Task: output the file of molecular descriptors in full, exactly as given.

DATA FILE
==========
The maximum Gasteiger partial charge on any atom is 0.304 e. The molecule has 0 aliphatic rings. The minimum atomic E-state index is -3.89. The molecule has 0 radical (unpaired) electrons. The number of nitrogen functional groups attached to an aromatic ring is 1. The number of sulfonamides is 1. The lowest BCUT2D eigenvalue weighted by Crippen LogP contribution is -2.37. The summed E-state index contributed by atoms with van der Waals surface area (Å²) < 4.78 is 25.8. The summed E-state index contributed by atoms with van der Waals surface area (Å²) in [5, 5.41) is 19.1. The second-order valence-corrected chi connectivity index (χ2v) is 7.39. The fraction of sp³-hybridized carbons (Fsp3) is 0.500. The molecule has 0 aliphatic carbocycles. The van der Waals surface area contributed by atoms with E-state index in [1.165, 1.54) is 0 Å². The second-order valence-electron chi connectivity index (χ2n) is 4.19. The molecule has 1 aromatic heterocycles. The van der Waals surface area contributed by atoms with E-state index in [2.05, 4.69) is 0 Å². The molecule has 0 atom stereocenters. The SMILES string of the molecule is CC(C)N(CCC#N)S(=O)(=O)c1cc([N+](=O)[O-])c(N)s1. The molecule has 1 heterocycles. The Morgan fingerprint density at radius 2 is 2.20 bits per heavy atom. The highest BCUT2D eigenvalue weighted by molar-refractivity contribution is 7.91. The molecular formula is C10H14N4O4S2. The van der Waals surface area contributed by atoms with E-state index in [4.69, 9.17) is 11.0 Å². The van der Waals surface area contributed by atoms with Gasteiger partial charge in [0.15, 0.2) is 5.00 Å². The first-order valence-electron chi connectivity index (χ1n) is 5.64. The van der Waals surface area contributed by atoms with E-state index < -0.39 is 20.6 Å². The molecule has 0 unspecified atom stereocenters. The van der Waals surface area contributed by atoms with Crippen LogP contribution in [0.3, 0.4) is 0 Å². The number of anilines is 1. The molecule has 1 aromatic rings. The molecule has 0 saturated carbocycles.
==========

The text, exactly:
The maximum Gasteiger partial charge on any atom is 0.304 e. The molecule has 0 aliphatic rings. The minimum atomic E-state index is -3.89. The molecule has 0 radical (unpaired) electrons. The number of nitrogen functional groups attached to an aromatic ring is 1. The number of sulfonamides is 1. The lowest BCUT2D eigenvalue weighted by Crippen LogP contribution is -2.37. The summed E-state index contributed by atoms with van der Waals surface area (Å²) < 4.78 is 25.8. The summed E-state index contributed by atoms with van der Waals surface area (Å²) in [5, 5.41) is 19.1. The second-order valence-corrected chi connectivity index (χ2v) is 7.39. The fraction of sp³-hybridized carbons (Fsp3) is 0.500. The molecule has 0 aliphatic carbocycles. The van der Waals surface area contributed by atoms with E-state index in [1.165, 1.54) is 0 Å². The second-order valence-electron chi connectivity index (χ2n) is 4.19. The molecule has 1 aromatic heterocycles. The van der Waals surface area contributed by atoms with E-state index in [2.05, 4.69) is 0 Å². The molecule has 0 atom stereocenters. The SMILES string of the molecule is CC(C)N(CCC#N)S(=O)(=O)c1cc([N+](=O)[O-])c(N)s1. The molecule has 1 heterocycles. The Morgan fingerprint density at radius 2 is 2.20 bits per heavy atom. The highest BCUT2D eigenvalue weighted by molar-refractivity contribution is 7.91. The molecular formula is C10H14N4O4S2. The van der Waals surface area contributed by atoms with E-state index in [4.69, 9.17) is 11.0 Å². The van der Waals surface area contributed by atoms with Gasteiger partial charge in [0.15, 0.2) is 5.00 Å². The first-order valence-electron chi connectivity index (χ1n) is 5.64. The van der Waals surface area contributed by atoms with E-state index < -0.39 is 20.6 Å². The molecule has 0 unspecified atom stereocenters. The van der Waals surface area contributed by atoms with Crippen LogP contribution in [0.3, 0.4) is 0 Å². The number of anilines is 1. The molecule has 1 aromatic rings. The molecule has 0 saturated carbocycles.